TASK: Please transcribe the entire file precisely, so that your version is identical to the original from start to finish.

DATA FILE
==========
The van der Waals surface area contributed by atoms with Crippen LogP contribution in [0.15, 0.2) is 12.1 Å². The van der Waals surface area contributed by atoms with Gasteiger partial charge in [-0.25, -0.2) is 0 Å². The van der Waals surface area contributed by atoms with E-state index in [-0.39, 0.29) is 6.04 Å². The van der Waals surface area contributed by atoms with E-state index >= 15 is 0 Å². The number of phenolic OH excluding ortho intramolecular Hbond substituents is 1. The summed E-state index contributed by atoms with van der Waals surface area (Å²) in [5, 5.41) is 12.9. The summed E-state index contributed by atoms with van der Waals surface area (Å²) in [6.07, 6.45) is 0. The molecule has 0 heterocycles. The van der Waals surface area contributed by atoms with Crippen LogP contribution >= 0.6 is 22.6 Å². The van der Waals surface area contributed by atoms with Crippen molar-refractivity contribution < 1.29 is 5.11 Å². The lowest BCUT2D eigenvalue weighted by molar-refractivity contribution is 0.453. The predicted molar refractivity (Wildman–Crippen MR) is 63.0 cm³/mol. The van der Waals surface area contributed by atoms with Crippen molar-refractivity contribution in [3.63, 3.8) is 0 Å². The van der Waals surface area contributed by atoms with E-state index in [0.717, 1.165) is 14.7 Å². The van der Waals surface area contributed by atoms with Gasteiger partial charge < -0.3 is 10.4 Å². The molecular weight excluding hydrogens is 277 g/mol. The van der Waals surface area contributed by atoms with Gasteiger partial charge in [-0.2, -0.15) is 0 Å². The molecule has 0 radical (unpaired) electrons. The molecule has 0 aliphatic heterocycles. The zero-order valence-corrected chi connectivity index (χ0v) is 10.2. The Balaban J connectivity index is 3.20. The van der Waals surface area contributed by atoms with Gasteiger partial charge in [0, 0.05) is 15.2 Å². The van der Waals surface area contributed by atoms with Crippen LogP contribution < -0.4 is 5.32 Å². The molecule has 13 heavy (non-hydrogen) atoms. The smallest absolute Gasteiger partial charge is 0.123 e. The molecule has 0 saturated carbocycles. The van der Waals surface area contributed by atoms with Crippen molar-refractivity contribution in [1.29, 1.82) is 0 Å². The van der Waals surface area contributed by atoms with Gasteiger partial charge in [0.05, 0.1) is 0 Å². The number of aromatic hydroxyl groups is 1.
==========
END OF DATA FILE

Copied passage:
The van der Waals surface area contributed by atoms with Crippen LogP contribution in [0.15, 0.2) is 12.1 Å². The van der Waals surface area contributed by atoms with Gasteiger partial charge in [-0.25, -0.2) is 0 Å². The van der Waals surface area contributed by atoms with E-state index in [-0.39, 0.29) is 6.04 Å². The van der Waals surface area contributed by atoms with E-state index >= 15 is 0 Å². The number of phenolic OH excluding ortho intramolecular Hbond substituents is 1. The summed E-state index contributed by atoms with van der Waals surface area (Å²) in [5, 5.41) is 12.9. The summed E-state index contributed by atoms with van der Waals surface area (Å²) in [6.07, 6.45) is 0. The molecule has 0 heterocycles. The van der Waals surface area contributed by atoms with Crippen LogP contribution >= 0.6 is 22.6 Å². The van der Waals surface area contributed by atoms with Crippen molar-refractivity contribution < 1.29 is 5.11 Å². The lowest BCUT2D eigenvalue weighted by molar-refractivity contribution is 0.453. The predicted molar refractivity (Wildman–Crippen MR) is 63.0 cm³/mol. The van der Waals surface area contributed by atoms with Crippen molar-refractivity contribution in [3.63, 3.8) is 0 Å². The van der Waals surface area contributed by atoms with E-state index in [0.717, 1.165) is 14.7 Å². The van der Waals surface area contributed by atoms with Gasteiger partial charge < -0.3 is 10.4 Å². The molecular weight excluding hydrogens is 277 g/mol. The van der Waals surface area contributed by atoms with Gasteiger partial charge in [-0.2, -0.15) is 0 Å². The molecule has 0 radical (unpaired) electrons. The molecule has 0 aliphatic heterocycles. The zero-order valence-corrected chi connectivity index (χ0v) is 10.2. The Balaban J connectivity index is 3.20. The van der Waals surface area contributed by atoms with Gasteiger partial charge in [0, 0.05) is 15.2 Å². The van der Waals surface area contributed by atoms with Crippen LogP contribution < -0.4 is 5.32 Å². The molecule has 13 heavy (non-hydrogen) atoms. The smallest absolute Gasteiger partial charge is 0.123 e. The molecule has 0 saturated carbocycles. The van der Waals surface area contributed by atoms with Crippen molar-refractivity contribution in [1.29, 1.82) is 0 Å². The van der Waals surface area contributed by atoms with Gasteiger partial charge in [0.05, 0.1) is 0 Å². The number of aromatic hydroxyl groups is 1.